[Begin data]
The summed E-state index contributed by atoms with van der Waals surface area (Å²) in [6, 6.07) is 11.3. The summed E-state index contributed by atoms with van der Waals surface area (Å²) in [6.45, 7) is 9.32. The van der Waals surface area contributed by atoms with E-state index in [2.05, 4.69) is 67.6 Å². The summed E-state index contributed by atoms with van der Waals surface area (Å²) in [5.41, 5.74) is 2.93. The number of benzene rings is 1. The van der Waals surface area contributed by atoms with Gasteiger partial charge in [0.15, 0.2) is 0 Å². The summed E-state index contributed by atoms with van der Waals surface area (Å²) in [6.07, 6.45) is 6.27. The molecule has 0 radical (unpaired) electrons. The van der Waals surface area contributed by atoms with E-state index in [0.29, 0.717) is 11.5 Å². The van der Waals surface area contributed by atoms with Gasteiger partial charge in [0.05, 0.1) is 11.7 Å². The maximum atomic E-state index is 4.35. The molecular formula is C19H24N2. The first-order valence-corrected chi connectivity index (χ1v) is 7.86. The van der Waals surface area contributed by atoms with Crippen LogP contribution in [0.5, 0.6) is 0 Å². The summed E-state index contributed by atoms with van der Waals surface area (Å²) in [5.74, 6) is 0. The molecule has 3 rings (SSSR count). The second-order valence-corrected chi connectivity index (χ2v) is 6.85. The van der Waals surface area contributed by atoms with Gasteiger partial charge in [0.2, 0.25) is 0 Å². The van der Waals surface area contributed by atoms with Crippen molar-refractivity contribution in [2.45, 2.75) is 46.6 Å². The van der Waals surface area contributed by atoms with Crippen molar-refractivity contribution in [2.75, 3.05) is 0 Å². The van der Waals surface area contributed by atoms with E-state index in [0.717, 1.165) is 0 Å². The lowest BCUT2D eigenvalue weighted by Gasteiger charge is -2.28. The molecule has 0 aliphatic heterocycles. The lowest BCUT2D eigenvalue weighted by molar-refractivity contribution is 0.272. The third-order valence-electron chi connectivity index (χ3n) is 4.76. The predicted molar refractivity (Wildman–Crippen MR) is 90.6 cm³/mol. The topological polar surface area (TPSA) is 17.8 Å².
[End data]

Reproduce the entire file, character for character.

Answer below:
The summed E-state index contributed by atoms with van der Waals surface area (Å²) in [6, 6.07) is 11.3. The summed E-state index contributed by atoms with van der Waals surface area (Å²) in [6.45, 7) is 9.32. The van der Waals surface area contributed by atoms with E-state index in [2.05, 4.69) is 67.6 Å². The summed E-state index contributed by atoms with van der Waals surface area (Å²) in [5.41, 5.74) is 2.93. The number of benzene rings is 1. The van der Waals surface area contributed by atoms with Gasteiger partial charge in [0.15, 0.2) is 0 Å². The summed E-state index contributed by atoms with van der Waals surface area (Å²) in [6.07, 6.45) is 6.27. The molecule has 0 radical (unpaired) electrons. The van der Waals surface area contributed by atoms with E-state index in [0.29, 0.717) is 11.5 Å². The van der Waals surface area contributed by atoms with Gasteiger partial charge in [0.05, 0.1) is 11.7 Å². The maximum atomic E-state index is 4.35. The molecular formula is C19H24N2. The first-order valence-corrected chi connectivity index (χ1v) is 7.86. The van der Waals surface area contributed by atoms with Crippen LogP contribution in [0.5, 0.6) is 0 Å². The summed E-state index contributed by atoms with van der Waals surface area (Å²) in [5.74, 6) is 0. The molecule has 3 rings (SSSR count). The second-order valence-corrected chi connectivity index (χ2v) is 6.85. The van der Waals surface area contributed by atoms with Gasteiger partial charge in [0.2, 0.25) is 0 Å². The van der Waals surface area contributed by atoms with Crippen molar-refractivity contribution in [2.45, 2.75) is 46.6 Å². The van der Waals surface area contributed by atoms with Crippen molar-refractivity contribution in [2.75, 3.05) is 0 Å². The van der Waals surface area contributed by atoms with E-state index in [0.717, 1.165) is 0 Å². The lowest BCUT2D eigenvalue weighted by Gasteiger charge is -2.28. The molecule has 0 aliphatic heterocycles. The lowest BCUT2D eigenvalue weighted by molar-refractivity contribution is 0.272. The third-order valence-electron chi connectivity index (χ3n) is 4.76. The predicted molar refractivity (Wildman–Crippen MR) is 90.6 cm³/mol. The topological polar surface area (TPSA) is 17.8 Å².